By Malorie Letcavage
On December 1, 2015, the Fourth Circuit issued its published opinion in the case of Tommy Davis Construction, Inc. v. Cape Fear Public Utility Authority. The defendant, Cape Fear Public Utility, appealed the district court’s findings and award of attorneys fees in favor of plaintiff, Tommy Davis Construction. Defendant raised four issues on appeal, but the Fourth Circuit affirmed the district court’s judgment in favor of plaintiff and the award of attorneys fees.
Davis Objects to Paying Invalid Impact Fees
Davis Construction (“Davis”) was developing a subdivision named Becker Woods, and arranged to have Aqua NC provide water and sewer services. Aqua NC was the only utility in that part of the county to offer those services, although Water and Sewer District (“WSD”), Cape Fear Public Utility’s predecessor, provided those services in other parts of the county. A County employee told Davis Construction it was necessary to pay WSD impact fees before it could get building permits from the County. WSD did not offer services where Becker Woods was located, and Davis had already paid Aqua NC those fees since it would be the utility providing the services. Despite objecting profusely, Davis paid in order to get the building permits.
About a year later WSD became Cape Fear Public Utility Authority (“Cape Fear”). Davis then applied for more permits for other lots in Becker Woods and was only required to pay the impact fees to Aqua NC for providing the services, and not to WSD.
Davis filed a suit in order to recover the fees it had paid to the county. The District Court found that Cape Fear’s collection of impact fees was “an ultra vires act beyond their statutory authority.” The district court rejected Cape Fear’s defenses of the claims being time-barred or the application of the doctrine of laches. The court awarded Davis a refund of the impact fees and attorney’s fees.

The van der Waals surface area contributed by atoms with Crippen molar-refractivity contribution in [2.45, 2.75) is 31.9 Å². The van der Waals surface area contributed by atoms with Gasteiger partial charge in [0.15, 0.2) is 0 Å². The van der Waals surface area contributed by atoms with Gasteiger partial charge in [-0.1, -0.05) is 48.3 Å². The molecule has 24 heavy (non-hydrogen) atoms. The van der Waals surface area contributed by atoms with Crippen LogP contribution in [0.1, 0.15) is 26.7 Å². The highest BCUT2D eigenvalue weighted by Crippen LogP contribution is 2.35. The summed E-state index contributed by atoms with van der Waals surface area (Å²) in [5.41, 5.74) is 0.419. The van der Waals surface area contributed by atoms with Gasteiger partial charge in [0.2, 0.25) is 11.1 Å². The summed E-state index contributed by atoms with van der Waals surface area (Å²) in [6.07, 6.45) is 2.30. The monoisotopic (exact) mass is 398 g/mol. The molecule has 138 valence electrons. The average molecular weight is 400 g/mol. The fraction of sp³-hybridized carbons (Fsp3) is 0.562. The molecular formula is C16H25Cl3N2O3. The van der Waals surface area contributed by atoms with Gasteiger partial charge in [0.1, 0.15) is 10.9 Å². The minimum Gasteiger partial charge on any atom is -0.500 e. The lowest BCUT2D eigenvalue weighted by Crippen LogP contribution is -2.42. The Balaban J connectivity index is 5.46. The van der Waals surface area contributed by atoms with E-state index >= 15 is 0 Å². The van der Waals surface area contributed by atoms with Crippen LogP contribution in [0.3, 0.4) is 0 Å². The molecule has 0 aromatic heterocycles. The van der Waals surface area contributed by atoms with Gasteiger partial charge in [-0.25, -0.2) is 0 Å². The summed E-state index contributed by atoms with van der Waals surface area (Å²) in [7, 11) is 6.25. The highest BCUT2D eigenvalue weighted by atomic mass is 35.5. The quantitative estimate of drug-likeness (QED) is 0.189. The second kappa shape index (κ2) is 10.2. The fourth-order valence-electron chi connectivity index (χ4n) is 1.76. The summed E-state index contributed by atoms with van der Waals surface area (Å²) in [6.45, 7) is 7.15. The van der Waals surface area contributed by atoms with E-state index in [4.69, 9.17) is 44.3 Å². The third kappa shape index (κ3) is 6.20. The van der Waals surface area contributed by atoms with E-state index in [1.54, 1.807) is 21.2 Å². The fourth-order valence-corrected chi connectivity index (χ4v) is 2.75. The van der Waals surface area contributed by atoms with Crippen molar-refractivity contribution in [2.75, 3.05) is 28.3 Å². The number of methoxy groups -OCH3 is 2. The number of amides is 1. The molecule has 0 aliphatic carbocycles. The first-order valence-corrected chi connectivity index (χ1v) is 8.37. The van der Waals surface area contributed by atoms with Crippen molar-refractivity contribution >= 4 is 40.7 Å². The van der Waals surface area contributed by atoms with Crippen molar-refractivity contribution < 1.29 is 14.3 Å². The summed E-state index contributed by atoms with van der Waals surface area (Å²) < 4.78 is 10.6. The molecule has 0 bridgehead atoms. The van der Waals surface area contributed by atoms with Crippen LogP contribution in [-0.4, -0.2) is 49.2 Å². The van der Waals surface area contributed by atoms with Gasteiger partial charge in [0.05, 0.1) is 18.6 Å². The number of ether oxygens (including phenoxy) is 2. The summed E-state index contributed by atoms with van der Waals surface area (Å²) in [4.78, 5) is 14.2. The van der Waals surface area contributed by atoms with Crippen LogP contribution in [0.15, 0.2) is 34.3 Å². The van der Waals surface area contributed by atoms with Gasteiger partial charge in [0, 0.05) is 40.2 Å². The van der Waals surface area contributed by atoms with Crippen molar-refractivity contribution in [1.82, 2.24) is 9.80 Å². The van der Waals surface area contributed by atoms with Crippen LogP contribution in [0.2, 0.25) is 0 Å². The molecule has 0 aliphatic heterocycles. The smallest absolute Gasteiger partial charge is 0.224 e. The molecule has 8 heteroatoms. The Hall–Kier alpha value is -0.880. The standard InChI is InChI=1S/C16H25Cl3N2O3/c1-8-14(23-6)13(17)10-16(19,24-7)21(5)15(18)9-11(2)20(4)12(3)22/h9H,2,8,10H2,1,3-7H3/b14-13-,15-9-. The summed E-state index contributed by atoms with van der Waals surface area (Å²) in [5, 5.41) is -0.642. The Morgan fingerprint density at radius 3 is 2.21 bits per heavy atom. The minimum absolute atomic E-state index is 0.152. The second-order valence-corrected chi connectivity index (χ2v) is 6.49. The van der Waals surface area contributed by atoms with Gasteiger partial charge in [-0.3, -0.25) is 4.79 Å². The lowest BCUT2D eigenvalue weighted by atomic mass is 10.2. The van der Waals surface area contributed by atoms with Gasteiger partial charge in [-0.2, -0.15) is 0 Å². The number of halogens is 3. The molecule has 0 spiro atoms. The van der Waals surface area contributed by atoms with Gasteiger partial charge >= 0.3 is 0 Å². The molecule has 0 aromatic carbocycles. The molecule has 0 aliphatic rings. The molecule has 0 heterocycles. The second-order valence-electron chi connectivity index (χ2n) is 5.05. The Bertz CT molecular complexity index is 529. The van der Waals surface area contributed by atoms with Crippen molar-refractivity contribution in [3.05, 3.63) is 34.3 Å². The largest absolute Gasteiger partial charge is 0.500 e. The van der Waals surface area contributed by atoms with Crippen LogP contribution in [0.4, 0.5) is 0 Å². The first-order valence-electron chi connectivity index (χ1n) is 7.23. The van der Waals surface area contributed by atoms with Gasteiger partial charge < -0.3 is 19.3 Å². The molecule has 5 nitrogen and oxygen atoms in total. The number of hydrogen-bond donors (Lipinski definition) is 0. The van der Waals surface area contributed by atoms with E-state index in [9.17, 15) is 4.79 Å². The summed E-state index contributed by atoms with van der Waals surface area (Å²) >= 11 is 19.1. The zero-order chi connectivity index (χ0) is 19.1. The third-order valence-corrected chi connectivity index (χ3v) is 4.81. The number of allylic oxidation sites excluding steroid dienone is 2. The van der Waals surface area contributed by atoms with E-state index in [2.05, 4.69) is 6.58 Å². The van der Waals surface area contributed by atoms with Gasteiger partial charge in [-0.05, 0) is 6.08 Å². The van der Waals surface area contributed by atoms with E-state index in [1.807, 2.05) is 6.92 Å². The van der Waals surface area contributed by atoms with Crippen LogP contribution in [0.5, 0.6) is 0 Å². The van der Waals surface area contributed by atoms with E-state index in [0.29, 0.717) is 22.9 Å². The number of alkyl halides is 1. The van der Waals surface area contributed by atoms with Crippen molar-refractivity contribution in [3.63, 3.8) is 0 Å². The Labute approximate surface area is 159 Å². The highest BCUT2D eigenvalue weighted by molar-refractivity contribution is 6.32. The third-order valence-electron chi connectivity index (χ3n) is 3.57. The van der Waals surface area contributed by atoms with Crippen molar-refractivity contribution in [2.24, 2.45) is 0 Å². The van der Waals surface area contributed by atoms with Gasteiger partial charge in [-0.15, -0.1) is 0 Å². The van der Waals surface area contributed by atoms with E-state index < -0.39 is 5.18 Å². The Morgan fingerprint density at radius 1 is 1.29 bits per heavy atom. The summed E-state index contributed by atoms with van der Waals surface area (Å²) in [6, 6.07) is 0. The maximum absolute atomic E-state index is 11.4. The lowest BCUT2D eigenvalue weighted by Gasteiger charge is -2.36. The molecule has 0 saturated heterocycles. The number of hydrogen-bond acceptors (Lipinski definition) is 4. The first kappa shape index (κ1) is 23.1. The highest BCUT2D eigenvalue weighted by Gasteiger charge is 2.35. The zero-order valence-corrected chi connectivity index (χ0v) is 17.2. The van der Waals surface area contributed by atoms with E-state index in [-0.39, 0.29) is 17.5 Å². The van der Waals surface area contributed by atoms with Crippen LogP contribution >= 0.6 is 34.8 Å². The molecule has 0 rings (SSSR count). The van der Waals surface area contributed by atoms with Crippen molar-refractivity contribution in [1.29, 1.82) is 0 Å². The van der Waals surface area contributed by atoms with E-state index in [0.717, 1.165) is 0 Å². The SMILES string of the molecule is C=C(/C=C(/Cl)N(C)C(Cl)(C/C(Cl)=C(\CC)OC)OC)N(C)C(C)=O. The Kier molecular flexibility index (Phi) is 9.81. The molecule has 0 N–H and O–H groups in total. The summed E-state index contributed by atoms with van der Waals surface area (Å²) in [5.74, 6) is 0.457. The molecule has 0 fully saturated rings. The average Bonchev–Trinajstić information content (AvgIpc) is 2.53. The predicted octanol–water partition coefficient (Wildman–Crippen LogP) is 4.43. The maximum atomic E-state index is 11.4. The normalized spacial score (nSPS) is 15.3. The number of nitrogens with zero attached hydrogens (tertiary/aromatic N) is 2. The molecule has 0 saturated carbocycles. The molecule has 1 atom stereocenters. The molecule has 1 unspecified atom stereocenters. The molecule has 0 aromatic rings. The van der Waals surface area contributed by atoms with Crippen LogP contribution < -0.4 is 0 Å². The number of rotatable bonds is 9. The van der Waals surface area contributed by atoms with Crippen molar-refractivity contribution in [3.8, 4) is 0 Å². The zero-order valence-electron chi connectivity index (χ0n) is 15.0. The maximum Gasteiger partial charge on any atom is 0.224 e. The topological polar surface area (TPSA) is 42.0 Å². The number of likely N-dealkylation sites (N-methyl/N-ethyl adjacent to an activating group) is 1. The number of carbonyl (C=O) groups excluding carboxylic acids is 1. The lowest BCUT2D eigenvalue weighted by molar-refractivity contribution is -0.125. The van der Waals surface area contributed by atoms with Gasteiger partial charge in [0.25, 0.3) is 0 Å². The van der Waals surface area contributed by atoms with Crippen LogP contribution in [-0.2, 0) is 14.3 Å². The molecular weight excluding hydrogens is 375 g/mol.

Statute of Limitations Bars the Federal Claims, but not the State Claims
The Court found that Davis’ federal due process claim was time barred by the statute of limitations. It held that the claim was really a §1983 claim, although this was not explicitly stated. The statute of limitations for §1983 claims are borrowed from the statute of limitations in a personal injury action in that state. In North Carolina, this is a three year period that began to run when Davis paid the impact fees. Since Davis then brought the claim five years later, the federal claim is time barred.
However, the Court found that the state law claims were timely filed. It compared the present case to Point South Properties, LLC v. Cape Fear Public Utility Authority (“Point South”). That case had extremely similar facts where impact fees were forced to be paid twice to a utility that was not providing the service. That court found that the applicable statute of limitations was ten years, derived from the catch all in NC. Gen. Stat. 1-56. The Court held this ten year period was also the appropriate statute of limitations, and the state claims were timely.
The Court also rejected Cape Fear’s claim that even if the claims were timely, they were barred by the equitable doctrine of laches. The Court once again referenced Point South and came to the same conclusion as that case; laches did not apply because it is not available in an action at law. Laches also did not apply because Cape Fear did not establish that they were prejudiced by the delay in time.
Cape Fear’s Collection of Fees was Ultra Vires
The Court upheld the district court’s finding that the collection of fees was ultra vires. Cape Fear argued that since they intended to expand their services to that part of the county, the fees could have been considered in furtherance of “services to be furnished.” But the Court held that Cape Fear had only vague plans for forty years and had taken no concrete steps to expanding service to that area. The services to be furnished must take effect in a reasonable time after construction and even ten years after Davis received its permits, Cape Fear still had not taken steps to provide service. Cape Fear’s generalized goal to expand service was not sufficient, and the Court upheld the lower court’s finding of summary judgment in favor of Davis.
Court Upholds Award of Attorney’s Fees
Cape Fear alleged that attorney’s fees were inappropriate because they were not a city or a county as required under the relevant statute. However, the district court found that the County acted outside of its legal authority by requiring Davis to pay the impact fees in order to receive its permits, and that it collected those fees on behalf of WSD. Thus, the Court found that the lower court had the authority to award attorneys fees.
The Court affirmed the lower court’s grant of summary judgment for Davis and the award of attorneys fees.